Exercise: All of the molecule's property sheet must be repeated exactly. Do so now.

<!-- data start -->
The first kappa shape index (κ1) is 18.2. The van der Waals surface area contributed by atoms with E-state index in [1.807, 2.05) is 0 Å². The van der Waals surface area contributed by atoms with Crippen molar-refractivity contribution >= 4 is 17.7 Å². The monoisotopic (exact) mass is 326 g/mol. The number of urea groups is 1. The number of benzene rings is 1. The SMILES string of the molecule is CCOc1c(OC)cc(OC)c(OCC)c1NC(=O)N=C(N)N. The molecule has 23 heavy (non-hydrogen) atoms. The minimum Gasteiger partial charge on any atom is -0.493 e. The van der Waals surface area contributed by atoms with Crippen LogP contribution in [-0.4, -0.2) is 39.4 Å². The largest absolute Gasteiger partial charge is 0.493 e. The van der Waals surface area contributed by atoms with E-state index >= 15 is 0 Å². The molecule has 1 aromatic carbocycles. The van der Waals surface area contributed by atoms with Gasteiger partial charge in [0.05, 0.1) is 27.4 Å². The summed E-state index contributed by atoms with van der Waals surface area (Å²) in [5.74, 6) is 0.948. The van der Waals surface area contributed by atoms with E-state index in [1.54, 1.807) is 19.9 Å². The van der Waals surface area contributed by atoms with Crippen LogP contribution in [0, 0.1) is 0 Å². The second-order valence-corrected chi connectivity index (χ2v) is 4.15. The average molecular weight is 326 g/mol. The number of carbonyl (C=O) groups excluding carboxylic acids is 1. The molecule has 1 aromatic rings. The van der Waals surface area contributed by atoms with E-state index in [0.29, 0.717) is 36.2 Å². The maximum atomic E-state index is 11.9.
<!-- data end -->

The first kappa shape index (κ1) is 18.2. The van der Waals surface area contributed by atoms with E-state index in [1.807, 2.05) is 0 Å². The van der Waals surface area contributed by atoms with Crippen molar-refractivity contribution >= 4 is 17.7 Å². The monoisotopic (exact) mass is 326 g/mol. The number of urea groups is 1. The number of benzene rings is 1. The SMILES string of the molecule is CCOc1c(OC)cc(OC)c(OCC)c1NC(=O)N=C(N)N. The molecule has 23 heavy (non-hydrogen) atoms. The minimum Gasteiger partial charge on any atom is -0.493 e. The van der Waals surface area contributed by atoms with Crippen LogP contribution in [-0.4, -0.2) is 39.4 Å². The largest absolute Gasteiger partial charge is 0.493 e. The van der Waals surface area contributed by atoms with E-state index >= 15 is 0 Å². The molecule has 1 aromatic carbocycles. The van der Waals surface area contributed by atoms with Gasteiger partial charge in [0.05, 0.1) is 27.4 Å². The summed E-state index contributed by atoms with van der Waals surface area (Å²) in [5.74, 6) is 0.948. The van der Waals surface area contributed by atoms with E-state index in [1.54, 1.807) is 19.9 Å². The van der Waals surface area contributed by atoms with Crippen LogP contribution in [0, 0.1) is 0 Å². The second-order valence-corrected chi connectivity index (χ2v) is 4.15. The average molecular weight is 326 g/mol. The number of carbonyl (C=O) groups excluding carboxylic acids is 1. The molecule has 1 aromatic rings. The van der Waals surface area contributed by atoms with E-state index in [0.29, 0.717) is 36.2 Å². The maximum atomic E-state index is 11.9.